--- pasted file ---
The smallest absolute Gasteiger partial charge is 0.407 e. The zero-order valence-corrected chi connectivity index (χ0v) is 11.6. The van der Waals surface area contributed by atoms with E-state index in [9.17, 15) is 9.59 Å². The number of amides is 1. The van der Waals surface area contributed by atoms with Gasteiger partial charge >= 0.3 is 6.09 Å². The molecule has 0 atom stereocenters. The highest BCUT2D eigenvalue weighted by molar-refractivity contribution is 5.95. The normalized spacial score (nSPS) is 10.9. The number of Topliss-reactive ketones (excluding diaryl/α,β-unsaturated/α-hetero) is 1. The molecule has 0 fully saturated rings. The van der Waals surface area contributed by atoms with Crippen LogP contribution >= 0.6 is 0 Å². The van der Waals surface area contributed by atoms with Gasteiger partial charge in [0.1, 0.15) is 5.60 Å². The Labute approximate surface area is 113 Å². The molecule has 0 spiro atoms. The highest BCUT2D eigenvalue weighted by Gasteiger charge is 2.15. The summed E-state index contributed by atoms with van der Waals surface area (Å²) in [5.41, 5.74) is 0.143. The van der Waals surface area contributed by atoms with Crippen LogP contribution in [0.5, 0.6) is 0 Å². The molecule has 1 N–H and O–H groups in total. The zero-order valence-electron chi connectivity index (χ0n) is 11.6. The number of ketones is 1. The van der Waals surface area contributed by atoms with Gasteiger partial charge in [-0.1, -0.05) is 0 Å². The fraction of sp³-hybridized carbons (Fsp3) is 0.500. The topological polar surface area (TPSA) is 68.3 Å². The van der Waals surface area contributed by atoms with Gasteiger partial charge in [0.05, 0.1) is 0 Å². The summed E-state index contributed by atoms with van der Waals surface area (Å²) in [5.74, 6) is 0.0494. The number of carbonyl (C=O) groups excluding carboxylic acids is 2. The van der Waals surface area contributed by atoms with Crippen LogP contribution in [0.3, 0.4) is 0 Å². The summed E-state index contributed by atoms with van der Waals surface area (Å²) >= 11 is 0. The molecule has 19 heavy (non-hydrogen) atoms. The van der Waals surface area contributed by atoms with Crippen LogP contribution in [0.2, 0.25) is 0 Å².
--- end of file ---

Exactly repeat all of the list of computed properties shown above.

The smallest absolute Gasteiger partial charge is 0.407 e. The zero-order valence-corrected chi connectivity index (χ0v) is 11.6. The van der Waals surface area contributed by atoms with E-state index in [9.17, 15) is 9.59 Å². The number of amides is 1. The van der Waals surface area contributed by atoms with Gasteiger partial charge >= 0.3 is 6.09 Å². The molecule has 0 atom stereocenters. The highest BCUT2D eigenvalue weighted by molar-refractivity contribution is 5.95. The normalized spacial score (nSPS) is 10.9. The number of Topliss-reactive ketones (excluding diaryl/α,β-unsaturated/α-hetero) is 1. The molecule has 0 fully saturated rings. The van der Waals surface area contributed by atoms with Crippen LogP contribution >= 0.6 is 0 Å². The van der Waals surface area contributed by atoms with Gasteiger partial charge in [0.1, 0.15) is 5.60 Å². The Labute approximate surface area is 113 Å². The molecule has 0 spiro atoms. The highest BCUT2D eigenvalue weighted by Gasteiger charge is 2.15. The summed E-state index contributed by atoms with van der Waals surface area (Å²) in [5.41, 5.74) is 0.143. The van der Waals surface area contributed by atoms with Crippen LogP contribution in [0.5, 0.6) is 0 Å². The molecule has 1 N–H and O–H groups in total. The zero-order valence-electron chi connectivity index (χ0n) is 11.6. The number of ketones is 1. The van der Waals surface area contributed by atoms with Gasteiger partial charge in [-0.1, -0.05) is 0 Å². The fraction of sp³-hybridized carbons (Fsp3) is 0.500. The topological polar surface area (TPSA) is 68.3 Å². The van der Waals surface area contributed by atoms with Gasteiger partial charge in [0.05, 0.1) is 0 Å². The summed E-state index contributed by atoms with van der Waals surface area (Å²) in [5.74, 6) is 0.0494. The number of carbonyl (C=O) groups excluding carboxylic acids is 2. The van der Waals surface area contributed by atoms with Crippen LogP contribution in [0.3, 0.4) is 0 Å². The summed E-state index contributed by atoms with van der Waals surface area (Å²) >= 11 is 0. The molecule has 19 heavy (non-hydrogen) atoms. The van der Waals surface area contributed by atoms with Crippen LogP contribution in [0.2, 0.25) is 0 Å².